N RESOURCES FOR THE FUTURE: PLANNING THE COSTS OF HEALTH CARE

Wednesday, October 23, 2013: 10:00 AM - 11:30 AM
Key Ballroom 7,9,10 (Hilton Baltimore)
Category Reference for Presentations
AHEApplied Health Economics DECDecision Psychology and Shared Decision Making
HSPHealth Services, and Policy Research METQuantitative Methods and Theoretical Developments

* Candidate for the Lee B. Lusted Student Prize Competition

Session Chairs:
Tara A. Lavelle, MS, PhD and Scott B. Cantor, PhD
10:00 AM
N-1
(DEC)
Ganesh Sivarajan, MD1, Glen Taksler, Ph.D.2, Dawn Walter, MPH3, Marc Bjurlin, MD1, Cary P. Gross, MD4, R. Ernest Eosa, MD1 and Danil V. Makarov, MD, MHS2, (1)New York University Langone Medical Center, New York, NY, (2)New York University School of Medicine, New York, NY, (3)Cancer Institute, New York, NY, (4)Yale University School of Medicine, New Haven, CT

Purpose:

The rapid diffusion of the surgical robot has been fraught with controversy because of the technology's high costs and disputed marginal benefit. Some, however, have suggested that adoption of the surgical robot has facilitated partial nephrectomy for renal malignancy, an underutilized procedure considered to be more challenging yet less morbid than radical nephrectomy. We sought to determine whether institutional acquisition of the surgical robot was associated with a higher local rate of partial nephrectomy.

Method:

We used the 2001, 2005 and 2008 Health-care Cost and Utilization Project State In-patient Databases from 7 states to identify 21,569 surgical procedures for renal tumors. These patient-level records were aggregated to the hospital-level then merged with the American Hospital Association Survey and with publicly available data on timing of surgical robot acquisition. We used a difference-in-difference model to assess at the hospital-level whether robot acquisition was associated with an increase in the rate of partial nephrectomy, adjusting for total nephrectomy rate, year of surgery, year of robot acquisition, geographic state and several hospital-level factors. We also performed two sensitivity analyses to determine whether there was a time lag between robot acquisition and changes in the utilization of partial nephrectomy (because of a presumed necessity to develop requisite surgical skill) and to ensure no association existed between robot acquisition and performance of an unrelated procedure (the presence of which might suggest than an unmeasured confounding characteristic, rather than robot acquisition, was the cause for increased surgical volume).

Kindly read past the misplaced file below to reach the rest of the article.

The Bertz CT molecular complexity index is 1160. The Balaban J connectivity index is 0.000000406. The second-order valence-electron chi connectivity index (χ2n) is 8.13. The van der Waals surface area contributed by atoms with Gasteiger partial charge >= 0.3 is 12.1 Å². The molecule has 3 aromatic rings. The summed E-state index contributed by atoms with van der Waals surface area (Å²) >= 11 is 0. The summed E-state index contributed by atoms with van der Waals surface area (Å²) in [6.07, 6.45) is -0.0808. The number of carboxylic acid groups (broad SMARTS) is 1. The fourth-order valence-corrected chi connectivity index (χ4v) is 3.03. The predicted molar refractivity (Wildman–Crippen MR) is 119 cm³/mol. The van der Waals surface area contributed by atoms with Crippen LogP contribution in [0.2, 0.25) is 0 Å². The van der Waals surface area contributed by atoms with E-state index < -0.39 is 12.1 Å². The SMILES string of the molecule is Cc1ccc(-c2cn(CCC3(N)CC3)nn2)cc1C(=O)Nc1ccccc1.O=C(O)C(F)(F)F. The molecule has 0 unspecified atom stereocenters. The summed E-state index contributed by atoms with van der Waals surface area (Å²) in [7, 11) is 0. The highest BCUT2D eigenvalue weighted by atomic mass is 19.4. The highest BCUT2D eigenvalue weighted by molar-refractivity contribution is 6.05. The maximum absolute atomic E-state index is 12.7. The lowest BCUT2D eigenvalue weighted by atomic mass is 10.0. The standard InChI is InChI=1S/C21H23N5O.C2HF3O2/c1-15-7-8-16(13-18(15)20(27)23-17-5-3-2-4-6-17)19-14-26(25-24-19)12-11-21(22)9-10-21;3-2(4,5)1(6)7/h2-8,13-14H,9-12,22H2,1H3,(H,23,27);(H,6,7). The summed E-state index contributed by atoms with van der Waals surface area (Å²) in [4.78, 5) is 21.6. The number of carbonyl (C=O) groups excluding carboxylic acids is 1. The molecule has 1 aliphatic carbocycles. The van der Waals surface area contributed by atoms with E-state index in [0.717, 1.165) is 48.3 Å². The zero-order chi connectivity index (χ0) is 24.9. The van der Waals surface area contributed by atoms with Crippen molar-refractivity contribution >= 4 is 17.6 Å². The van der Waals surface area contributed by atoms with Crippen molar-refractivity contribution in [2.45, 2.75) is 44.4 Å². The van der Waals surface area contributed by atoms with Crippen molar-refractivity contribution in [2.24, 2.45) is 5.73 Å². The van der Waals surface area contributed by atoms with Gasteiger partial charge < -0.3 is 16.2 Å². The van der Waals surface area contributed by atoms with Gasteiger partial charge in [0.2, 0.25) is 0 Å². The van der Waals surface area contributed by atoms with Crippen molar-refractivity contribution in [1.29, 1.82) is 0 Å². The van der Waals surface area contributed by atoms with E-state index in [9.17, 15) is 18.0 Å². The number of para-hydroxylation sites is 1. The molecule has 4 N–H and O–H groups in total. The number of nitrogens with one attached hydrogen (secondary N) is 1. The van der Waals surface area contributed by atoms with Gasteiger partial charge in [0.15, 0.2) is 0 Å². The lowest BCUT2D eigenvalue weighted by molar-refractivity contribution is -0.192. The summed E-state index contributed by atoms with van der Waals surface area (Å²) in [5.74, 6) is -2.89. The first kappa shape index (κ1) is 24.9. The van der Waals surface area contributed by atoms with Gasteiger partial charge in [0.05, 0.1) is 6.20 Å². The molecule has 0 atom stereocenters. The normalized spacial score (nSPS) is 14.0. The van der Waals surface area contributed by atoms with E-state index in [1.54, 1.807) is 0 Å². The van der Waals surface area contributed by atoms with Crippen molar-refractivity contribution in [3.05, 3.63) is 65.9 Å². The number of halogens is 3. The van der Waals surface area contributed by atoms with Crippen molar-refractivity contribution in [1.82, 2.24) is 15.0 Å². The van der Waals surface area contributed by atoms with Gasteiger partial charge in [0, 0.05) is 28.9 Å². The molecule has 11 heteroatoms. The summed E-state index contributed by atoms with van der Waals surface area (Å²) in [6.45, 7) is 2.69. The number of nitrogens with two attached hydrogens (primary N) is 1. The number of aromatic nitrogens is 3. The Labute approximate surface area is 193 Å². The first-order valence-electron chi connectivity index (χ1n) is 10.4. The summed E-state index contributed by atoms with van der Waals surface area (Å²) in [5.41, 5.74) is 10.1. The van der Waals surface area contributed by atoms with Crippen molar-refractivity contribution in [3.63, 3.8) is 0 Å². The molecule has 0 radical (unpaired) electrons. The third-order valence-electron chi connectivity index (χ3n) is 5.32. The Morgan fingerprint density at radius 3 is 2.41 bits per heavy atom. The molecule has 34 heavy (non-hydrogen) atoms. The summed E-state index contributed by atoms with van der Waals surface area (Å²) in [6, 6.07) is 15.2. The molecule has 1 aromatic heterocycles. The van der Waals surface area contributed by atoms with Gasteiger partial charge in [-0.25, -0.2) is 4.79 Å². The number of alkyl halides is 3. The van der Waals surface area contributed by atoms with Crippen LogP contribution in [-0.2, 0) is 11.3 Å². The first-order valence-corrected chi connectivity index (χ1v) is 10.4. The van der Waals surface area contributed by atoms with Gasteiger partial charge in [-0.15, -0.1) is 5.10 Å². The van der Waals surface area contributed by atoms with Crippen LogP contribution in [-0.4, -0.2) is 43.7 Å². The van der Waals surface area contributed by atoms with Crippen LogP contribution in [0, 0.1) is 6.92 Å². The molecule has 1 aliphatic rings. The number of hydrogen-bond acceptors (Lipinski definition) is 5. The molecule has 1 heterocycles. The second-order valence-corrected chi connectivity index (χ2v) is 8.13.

Result:

In the multivariable adjusted differences-in-differences model (Figure 1), hospitals acquiring a robot between 2001-2005 performed more partial nephrectomies in both 2005 (31% increase) and 2008 (36% total increase) (p<0.01 for both). Hospitals acquiring a surgical robot in the time period between 2005-2008 also demonstrated higher rates of partial nephrectomy 2008 (16% increase) (p=0.02). Results of the secondary lag time analysis were not substantially different. As expected, there was no association between robot acquisition and utilization of an unrelated surgical procedure.

Conclusion:

Hospital acquisition of the surgical robot is associated with increased utilization of partial nephrectomy, an underutilized, guideline-encouraged procedure. This is one of the few studies to suggest acquisition of the surgical robot was associated with improvement in quality of patient care.

Figure 1

10:15 AM
N-2
(AHE)
Janelle Z. Seah, MSc, Paula K. Lorgelly, PhD and Anthony Harris, M.A., M.Sc., Monash University, Melbourne, Australia
Purpose:

Chronic diseases often occur in combination, their interaction effects possibly leading to a non-linearity in healthcare costs that is often ignored in economic evaluations. This paper aims to quantify the comparative effect of single and multiple chronic diseases on hospital resource use.

Method:

Using records of all admissions to public hospitals in the state of Victoria, Australia in 2010-2011 we estimate multiple regression models of hospital length of stay (and total annual discharges) for combinations of 11 chronic diseases. For length of stay we run separate models for patients with a 1 day stay and those with multiple day stays and adjust for observed and unobserved characteristics of patients.

Result: